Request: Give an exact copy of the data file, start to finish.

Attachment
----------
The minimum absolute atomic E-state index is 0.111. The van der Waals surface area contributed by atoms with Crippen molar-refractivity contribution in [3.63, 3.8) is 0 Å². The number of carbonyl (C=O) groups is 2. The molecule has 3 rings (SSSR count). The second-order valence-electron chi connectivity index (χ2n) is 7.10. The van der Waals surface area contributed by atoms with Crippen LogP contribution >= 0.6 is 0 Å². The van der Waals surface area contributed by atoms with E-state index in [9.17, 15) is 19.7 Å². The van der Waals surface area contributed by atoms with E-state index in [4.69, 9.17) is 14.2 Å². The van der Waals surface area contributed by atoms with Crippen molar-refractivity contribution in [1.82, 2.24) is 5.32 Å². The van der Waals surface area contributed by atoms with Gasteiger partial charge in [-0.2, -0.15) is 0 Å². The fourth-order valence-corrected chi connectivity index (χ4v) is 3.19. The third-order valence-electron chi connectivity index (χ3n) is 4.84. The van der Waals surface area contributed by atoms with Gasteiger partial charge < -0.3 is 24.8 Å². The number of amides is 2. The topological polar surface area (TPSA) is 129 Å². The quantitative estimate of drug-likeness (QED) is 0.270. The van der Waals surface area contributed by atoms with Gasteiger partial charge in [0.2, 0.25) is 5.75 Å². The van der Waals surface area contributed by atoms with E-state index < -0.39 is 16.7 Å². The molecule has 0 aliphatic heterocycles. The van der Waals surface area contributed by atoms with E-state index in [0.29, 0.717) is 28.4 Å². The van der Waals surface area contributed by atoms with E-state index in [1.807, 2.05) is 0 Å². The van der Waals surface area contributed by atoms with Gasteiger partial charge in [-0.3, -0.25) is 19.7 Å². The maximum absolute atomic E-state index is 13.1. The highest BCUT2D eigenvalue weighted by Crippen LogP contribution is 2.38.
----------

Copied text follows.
The minimum absolute atomic E-state index is 0.111. The van der Waals surface area contributed by atoms with Crippen molar-refractivity contribution in [3.63, 3.8) is 0 Å². The number of carbonyl (C=O) groups is 2. The molecule has 3 rings (SSSR count). The second-order valence-electron chi connectivity index (χ2n) is 7.10. The van der Waals surface area contributed by atoms with Crippen LogP contribution >= 0.6 is 0 Å². The van der Waals surface area contributed by atoms with E-state index in [9.17, 15) is 19.7 Å². The van der Waals surface area contributed by atoms with E-state index in [4.69, 9.17) is 14.2 Å². The van der Waals surface area contributed by atoms with Crippen molar-refractivity contribution in [1.82, 2.24) is 5.32 Å². The van der Waals surface area contributed by atoms with Gasteiger partial charge in [-0.2, -0.15) is 0 Å². The fourth-order valence-corrected chi connectivity index (χ4v) is 3.19. The third-order valence-electron chi connectivity index (χ3n) is 4.84. The van der Waals surface area contributed by atoms with Gasteiger partial charge < -0.3 is 24.8 Å². The number of amides is 2. The topological polar surface area (TPSA) is 129 Å². The quantitative estimate of drug-likeness (QED) is 0.270. The van der Waals surface area contributed by atoms with Gasteiger partial charge in [0.2, 0.25) is 5.75 Å². The van der Waals surface area contributed by atoms with E-state index < -0.39 is 16.7 Å². The molecule has 0 aliphatic heterocycles. The van der Waals surface area contributed by atoms with E-state index in [0.29, 0.717) is 28.4 Å². The van der Waals surface area contributed by atoms with E-state index in [1.807, 2.05) is 0 Å². The van der Waals surface area contributed by atoms with Gasteiger partial charge in [-0.3, -0.25) is 19.7 Å². The maximum absolute atomic E-state index is 13.1. The highest BCUT2D eigenvalue weighted by Crippen LogP contribution is 2.38.